Gov. Andrew Cuomo threatened to yank state funding for New York City public and private religious schools on Wednesday after television cameras busted yeshivas operating in the southern Brooklyn coronavirus “red zone” in violation of new shutdown orders.
“If these schools are operating, it’s easy enough to find out — N.J. Burkett [of WABC-TV, Channel 7] did it, Gothamist did it,” Cuomo told reporters during a telephone press briefing. “You’d think the local government would have the capacity to do it. If they do not, we will withhold funding from the local government.”
Cuomo also threatened to withhold state funding for the private schools caught operating in the red zones, adding that the state would be “commencing with withholding funding against those schools.”
His staff did not immediately respond to questions about which programs he was threatening to withhold state funding from or to provide a list of the religious schools caught flouting new state rules aimed at containing the borough’s COVID-19 outbreak.
A top Democrat in the state Senate quickly slammed the suggestion.
“If this threat is implemented and desperately needed funds are withheld, the legislature should reconvene immediately and revoke emergency powers,” tweeted the lawmaker, Mike Gianaris (D-Queens).
City Hall also fired back in with a tweet from de Blasio Press Secretary Bill Neidhardt.
“Let’s be clear: What drives NYC’s COVID response and enforcement is the threat of a second wave, not threats of federal or state funding cuts,” he wrote.
The latest funding threats from Cuomo came just hours after reporters from Channel 7 and the WNYC-owned news website busted yeshivas operating in the heavily Orthodox neighborhoods of Borough Park and Midwood, despite all public and private schools being ordered closed last week.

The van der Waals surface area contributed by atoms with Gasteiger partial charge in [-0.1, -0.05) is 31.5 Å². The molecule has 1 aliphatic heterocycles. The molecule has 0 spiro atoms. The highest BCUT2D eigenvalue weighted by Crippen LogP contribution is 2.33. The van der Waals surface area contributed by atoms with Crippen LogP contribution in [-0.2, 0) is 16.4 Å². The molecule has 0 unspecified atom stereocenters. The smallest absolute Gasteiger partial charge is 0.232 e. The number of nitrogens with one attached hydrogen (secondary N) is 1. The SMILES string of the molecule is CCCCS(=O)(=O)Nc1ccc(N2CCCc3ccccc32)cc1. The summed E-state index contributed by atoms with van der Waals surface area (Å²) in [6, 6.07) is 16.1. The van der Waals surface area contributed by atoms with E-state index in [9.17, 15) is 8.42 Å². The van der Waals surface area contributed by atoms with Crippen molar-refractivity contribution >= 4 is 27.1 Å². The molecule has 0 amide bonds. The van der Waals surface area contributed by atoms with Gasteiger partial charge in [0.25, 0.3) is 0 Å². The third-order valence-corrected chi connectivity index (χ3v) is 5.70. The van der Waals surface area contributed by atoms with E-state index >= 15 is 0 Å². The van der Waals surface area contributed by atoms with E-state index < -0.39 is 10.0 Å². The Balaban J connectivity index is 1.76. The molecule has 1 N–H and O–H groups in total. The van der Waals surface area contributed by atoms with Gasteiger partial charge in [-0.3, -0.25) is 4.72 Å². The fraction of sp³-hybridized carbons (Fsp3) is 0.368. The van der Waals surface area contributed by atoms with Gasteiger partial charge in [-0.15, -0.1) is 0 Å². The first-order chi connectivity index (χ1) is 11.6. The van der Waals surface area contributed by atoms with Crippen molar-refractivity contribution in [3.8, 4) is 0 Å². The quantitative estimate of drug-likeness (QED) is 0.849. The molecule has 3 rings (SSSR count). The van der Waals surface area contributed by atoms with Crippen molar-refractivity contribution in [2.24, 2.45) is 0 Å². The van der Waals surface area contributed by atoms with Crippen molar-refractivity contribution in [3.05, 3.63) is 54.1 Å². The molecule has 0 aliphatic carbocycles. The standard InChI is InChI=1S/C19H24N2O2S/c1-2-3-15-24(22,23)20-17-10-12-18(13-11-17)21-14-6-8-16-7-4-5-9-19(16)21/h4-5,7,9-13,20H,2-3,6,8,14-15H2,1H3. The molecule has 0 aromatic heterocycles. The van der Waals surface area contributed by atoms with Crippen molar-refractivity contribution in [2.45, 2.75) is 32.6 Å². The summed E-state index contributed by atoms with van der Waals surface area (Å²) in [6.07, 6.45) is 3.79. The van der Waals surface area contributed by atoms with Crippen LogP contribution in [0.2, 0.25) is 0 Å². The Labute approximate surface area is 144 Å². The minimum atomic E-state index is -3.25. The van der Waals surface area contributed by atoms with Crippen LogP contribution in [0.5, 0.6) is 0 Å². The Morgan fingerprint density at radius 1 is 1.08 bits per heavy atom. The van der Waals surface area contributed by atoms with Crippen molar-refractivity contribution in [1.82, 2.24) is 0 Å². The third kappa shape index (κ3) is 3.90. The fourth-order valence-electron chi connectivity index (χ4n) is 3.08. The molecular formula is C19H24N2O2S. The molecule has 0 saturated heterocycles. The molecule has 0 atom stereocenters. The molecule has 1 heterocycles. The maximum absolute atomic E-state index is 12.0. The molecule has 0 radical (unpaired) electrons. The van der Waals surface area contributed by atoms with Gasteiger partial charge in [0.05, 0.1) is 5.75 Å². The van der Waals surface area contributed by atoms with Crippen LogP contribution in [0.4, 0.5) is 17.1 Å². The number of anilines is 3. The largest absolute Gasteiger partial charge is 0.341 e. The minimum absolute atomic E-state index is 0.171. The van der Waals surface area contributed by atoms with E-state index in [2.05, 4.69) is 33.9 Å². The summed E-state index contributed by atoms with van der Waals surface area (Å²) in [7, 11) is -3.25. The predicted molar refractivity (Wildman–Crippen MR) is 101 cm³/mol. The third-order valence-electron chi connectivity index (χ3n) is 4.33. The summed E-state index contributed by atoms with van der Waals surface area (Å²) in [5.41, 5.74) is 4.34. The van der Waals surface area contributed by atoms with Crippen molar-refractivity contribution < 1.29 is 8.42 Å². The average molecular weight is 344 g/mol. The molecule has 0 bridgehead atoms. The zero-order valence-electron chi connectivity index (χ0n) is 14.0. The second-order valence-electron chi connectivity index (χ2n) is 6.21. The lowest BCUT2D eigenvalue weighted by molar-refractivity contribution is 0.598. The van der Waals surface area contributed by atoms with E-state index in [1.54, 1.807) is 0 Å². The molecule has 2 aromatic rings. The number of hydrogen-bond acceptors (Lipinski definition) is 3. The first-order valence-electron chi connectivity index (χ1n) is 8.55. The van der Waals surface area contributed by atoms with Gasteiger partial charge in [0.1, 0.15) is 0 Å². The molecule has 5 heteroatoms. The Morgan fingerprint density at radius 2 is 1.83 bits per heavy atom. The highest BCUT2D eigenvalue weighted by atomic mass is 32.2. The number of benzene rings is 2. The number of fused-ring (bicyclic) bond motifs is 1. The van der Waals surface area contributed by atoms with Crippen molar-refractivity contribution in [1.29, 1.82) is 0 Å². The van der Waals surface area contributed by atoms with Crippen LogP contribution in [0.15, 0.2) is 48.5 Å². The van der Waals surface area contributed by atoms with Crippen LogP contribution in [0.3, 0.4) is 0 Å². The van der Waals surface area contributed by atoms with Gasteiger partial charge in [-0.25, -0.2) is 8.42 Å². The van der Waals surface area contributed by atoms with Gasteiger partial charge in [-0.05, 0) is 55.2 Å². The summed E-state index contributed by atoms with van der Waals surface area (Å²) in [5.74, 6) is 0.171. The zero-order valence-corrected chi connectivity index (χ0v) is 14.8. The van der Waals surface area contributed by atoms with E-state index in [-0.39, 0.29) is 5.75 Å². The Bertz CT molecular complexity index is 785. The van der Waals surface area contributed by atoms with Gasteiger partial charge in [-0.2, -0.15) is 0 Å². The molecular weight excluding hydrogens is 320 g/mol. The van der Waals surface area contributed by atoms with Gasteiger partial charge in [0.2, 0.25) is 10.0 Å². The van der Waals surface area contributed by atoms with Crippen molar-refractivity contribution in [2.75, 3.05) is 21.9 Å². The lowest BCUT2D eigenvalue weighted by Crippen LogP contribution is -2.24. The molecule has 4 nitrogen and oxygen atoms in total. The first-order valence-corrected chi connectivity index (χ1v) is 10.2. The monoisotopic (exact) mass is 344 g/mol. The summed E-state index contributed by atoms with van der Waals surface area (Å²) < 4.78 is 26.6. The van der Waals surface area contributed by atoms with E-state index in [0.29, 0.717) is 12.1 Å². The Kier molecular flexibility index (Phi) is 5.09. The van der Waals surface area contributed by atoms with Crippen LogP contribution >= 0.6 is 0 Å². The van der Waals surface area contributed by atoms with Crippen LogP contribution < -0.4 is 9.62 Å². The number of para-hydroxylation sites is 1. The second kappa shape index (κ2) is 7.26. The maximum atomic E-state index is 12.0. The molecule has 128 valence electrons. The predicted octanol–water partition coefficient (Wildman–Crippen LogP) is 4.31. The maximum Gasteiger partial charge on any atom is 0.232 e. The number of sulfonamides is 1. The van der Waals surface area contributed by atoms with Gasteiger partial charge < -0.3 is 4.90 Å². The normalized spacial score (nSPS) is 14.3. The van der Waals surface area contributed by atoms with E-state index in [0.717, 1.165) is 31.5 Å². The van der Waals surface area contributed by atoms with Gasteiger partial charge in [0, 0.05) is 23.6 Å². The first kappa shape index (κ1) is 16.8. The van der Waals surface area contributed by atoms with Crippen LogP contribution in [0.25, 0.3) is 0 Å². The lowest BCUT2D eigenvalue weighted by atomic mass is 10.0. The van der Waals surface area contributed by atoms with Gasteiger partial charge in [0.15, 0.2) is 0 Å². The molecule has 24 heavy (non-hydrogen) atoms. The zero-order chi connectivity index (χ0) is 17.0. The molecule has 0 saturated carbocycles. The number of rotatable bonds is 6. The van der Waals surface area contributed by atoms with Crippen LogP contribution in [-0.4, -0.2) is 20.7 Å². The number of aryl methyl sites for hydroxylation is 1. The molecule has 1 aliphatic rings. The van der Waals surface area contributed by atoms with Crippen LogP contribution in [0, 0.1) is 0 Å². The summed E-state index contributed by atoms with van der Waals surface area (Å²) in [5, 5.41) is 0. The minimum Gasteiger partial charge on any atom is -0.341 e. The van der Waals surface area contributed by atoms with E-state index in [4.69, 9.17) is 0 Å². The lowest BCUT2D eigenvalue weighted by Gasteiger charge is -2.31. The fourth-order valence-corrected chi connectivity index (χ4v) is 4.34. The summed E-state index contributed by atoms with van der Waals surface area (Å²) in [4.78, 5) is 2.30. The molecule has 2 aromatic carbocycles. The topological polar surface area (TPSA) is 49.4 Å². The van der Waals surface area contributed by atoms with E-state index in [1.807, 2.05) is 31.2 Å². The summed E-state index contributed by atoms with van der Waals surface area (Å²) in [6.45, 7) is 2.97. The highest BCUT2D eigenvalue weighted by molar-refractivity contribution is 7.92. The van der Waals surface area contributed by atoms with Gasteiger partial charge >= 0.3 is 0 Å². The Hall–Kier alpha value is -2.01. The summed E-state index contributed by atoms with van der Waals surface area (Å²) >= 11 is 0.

Shutting down schools was part of a slew of new restrictions that Cuomo imposed on neighborhoods in southern Brooklyn, central Queens and in the Far Rockaways to contain a spike in coronavirus cases that threatened to build into a second wave of the pandemic.
Non-essential businesses were also closed in the neighborhoods, restaurants were forced to cut service to just takeout, mass gatherings were prohibited and — most controversially — Cuomo limited houses of worship to a maximum of 25 percent capacity or 10 people.
The restrictions on prayers and other religious gatherings sparked a fierce backlash in the city’s Orthodox neighborhoods in recent days, including street protests where participants turned violent and attacked at least two journalists.
After an outcry, police arrested Heshy Jacob, a City Council wannabe and local gadfly captured on tape instigating a crowd to attack one of the reporters — Jacob Kornbluh, a scribe for Jewish Insider.
Cuomo’s ultimatum Wednesday is the latest example of the governor’s long-standing frustration with the light touch that city officials took on enforcing mask and social distancing restrictions imposed after the spring COVID-19 outbreak left more than 23,000 city residents dead.
City Hall countered that its approach — which focused on encouraging compliance and handing out masks, rather than issuing summonses — mirrored the tactics used by the Cuomo-controlled Metropolitan Transportation Authority, which runs the city’s buses, subways and commuter rails.
However, Big Apple officials have acknowledged that their efforts struggled to make a dent in many of the city’s insular Orthodox communities, where misinformation about the coronavirus and testing runs rampant on popular group chats hosted by messaging service WhatsApp.
Further complicating matters, Mayor Bill de Blasio’s much-touted coronavirus testing and tracing program revealed to the City Council last month that it has fewer than half a dozen Yiddish speakers on staff.
City officials said they have hit 281 businesses — predominately in the COVID hot zones — with summonses for failing to properly implement Cuomo’s new regulations rolled out last week as of Tuesday at 3pm, according to the most recent stats.